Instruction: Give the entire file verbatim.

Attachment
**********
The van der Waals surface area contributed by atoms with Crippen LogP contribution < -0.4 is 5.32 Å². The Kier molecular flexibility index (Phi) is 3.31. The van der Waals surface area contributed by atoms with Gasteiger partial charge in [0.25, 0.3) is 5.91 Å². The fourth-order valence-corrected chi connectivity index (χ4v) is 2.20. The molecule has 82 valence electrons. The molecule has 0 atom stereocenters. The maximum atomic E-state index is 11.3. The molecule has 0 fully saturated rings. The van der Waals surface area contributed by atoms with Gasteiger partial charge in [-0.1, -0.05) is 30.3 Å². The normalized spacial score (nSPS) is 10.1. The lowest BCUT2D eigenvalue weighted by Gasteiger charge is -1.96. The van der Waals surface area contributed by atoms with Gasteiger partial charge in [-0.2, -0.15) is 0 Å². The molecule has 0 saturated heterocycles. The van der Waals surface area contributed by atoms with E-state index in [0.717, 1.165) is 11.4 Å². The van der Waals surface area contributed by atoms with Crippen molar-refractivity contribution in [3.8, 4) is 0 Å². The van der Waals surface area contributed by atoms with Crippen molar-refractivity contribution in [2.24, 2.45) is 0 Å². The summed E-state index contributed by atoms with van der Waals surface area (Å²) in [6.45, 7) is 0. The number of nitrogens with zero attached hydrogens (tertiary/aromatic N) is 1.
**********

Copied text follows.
The van der Waals surface area contributed by atoms with Crippen LogP contribution < -0.4 is 5.32 Å². The Kier molecular flexibility index (Phi) is 3.31. The van der Waals surface area contributed by atoms with Gasteiger partial charge in [0.25, 0.3) is 5.91 Å². The fourth-order valence-corrected chi connectivity index (χ4v) is 2.20. The molecule has 82 valence electrons. The molecule has 0 atom stereocenters. The maximum atomic E-state index is 11.3. The molecule has 0 fully saturated rings. The van der Waals surface area contributed by atoms with Gasteiger partial charge in [-0.1, -0.05) is 30.3 Å². The normalized spacial score (nSPS) is 10.1. The lowest BCUT2D eigenvalue weighted by Gasteiger charge is -1.96. The van der Waals surface area contributed by atoms with Gasteiger partial charge in [-0.2, -0.15) is 0 Å². The molecule has 0 saturated heterocycles. The van der Waals surface area contributed by atoms with E-state index in [0.717, 1.165) is 11.4 Å². The van der Waals surface area contributed by atoms with Crippen molar-refractivity contribution in [3.8, 4) is 0 Å². The van der Waals surface area contributed by atoms with Crippen molar-refractivity contribution in [2.24, 2.45) is 0 Å². The summed E-state index contributed by atoms with van der Waals surface area (Å²) in [6.45, 7) is 0. The number of nitrogens with zero attached hydrogens (tertiary/aromatic N) is 1.